Woolston Eyes - the Magazine of the Church of the Ascension

Easter 2017

Revealing Resurrection

Last month I talked about retreating and laid a challenge before us all to find a way of retreating this Lent.  Now, as we come closer to Easter, we turn from retreating to revealing.  Revealing, in the sense that Jesus was revealed first to Mary Magdalene, and then to the disciples on the first Easter morning.  So, as we approach the end of a time of retreating during Lent, we will hopefully feel like we have been prepared.  But, prepared for what?  Jesus retreated to prepare for his earthly ministry; preparing to do the work of his Father.  Surely that can’t be what we have retreated for? Can it?  Really?  Perhaps if we had known that then we wouldn’t have retreated in the first place.

In the weeks, ahead we will be reminded of Jesus rising from the tomb and his revealing of himself to his closest friends.  We will also hear of the different reactions people had to Jesus as he revealed his resurrected self.  The two Mary’s left the tomb with feelings of “fear and great joy” (Matthew 28:8), and some rejoiced (John 20:20).  Of course, it is Thomas who is most famous for doubting (John 20:24-29).  In the time between Jesus crucifixion on Good Friday, and his resurrection on Easter Day, his closest friends would have retreated too.  This far less than forty days, but would have been a significant time of reflection none the less.  What I find most amazing is the reaction of Simon Peter and the other disciple.  They didn’t see Jesus, they just saw his empty linen wrappings in the tomb, but they believed, even though they didn’t fully understand the Scripture that said Jesus must rise from the dead.  They had faith.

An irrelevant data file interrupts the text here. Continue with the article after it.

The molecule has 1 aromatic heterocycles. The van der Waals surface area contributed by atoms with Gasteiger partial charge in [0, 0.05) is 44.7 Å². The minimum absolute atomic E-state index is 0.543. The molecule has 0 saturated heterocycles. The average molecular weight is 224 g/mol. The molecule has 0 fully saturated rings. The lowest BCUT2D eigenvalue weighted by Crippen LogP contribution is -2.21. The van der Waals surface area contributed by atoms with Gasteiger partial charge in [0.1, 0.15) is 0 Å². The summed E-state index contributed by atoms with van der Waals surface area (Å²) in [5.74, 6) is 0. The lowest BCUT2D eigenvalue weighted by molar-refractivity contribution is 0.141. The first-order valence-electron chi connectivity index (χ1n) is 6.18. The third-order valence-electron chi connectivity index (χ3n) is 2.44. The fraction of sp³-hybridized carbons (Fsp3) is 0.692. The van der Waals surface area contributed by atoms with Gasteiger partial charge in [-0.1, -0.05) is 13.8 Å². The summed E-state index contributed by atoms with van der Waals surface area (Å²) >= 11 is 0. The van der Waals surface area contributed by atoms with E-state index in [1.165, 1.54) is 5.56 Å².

Coming to the end of our times of retreat (in whatever form that may have taken) during Lent, what is our reaction to Jesus’ rising from the dead?  Are we mixed with fear and joy, do we rejoice, or do we doubt?  The Easter story tells us that each of the disciples and Jesus’ friends were different, but each found a way to believe in his resurrection.  As we read on in Scripture, particularly in the Epistles (the books after the Gospels) we read how many of Jesus disciples and friends responded by sharing the Good News of his resurrection.  They each, in their own way, revealed the message of Jesus to others.  Each had an important role to play in furthering God’s Kingdom; in helping others to know of and believe in Jesus.

So, no matter what our initial reaction is to Jesus’ Easter resurrection, our time of retreat must come to an end.  We are called to action, and we will learn more about this as we approach Pentecost in a few months’ time.  What is certain though is that “He is risen” and we are called to “Go therefore and make disciples of all nations, baptizing them in the name of the Father and of the Son and of the Holy Spirit, 20 and teaching them to obey everything that I have commanded you. And remember, I am with you always, to the end of the age.” (Matthew 28:19-20). 

May you know the hope of the resurrection this Easter time. 

Rev. Rebecca

Arrow  Previous Page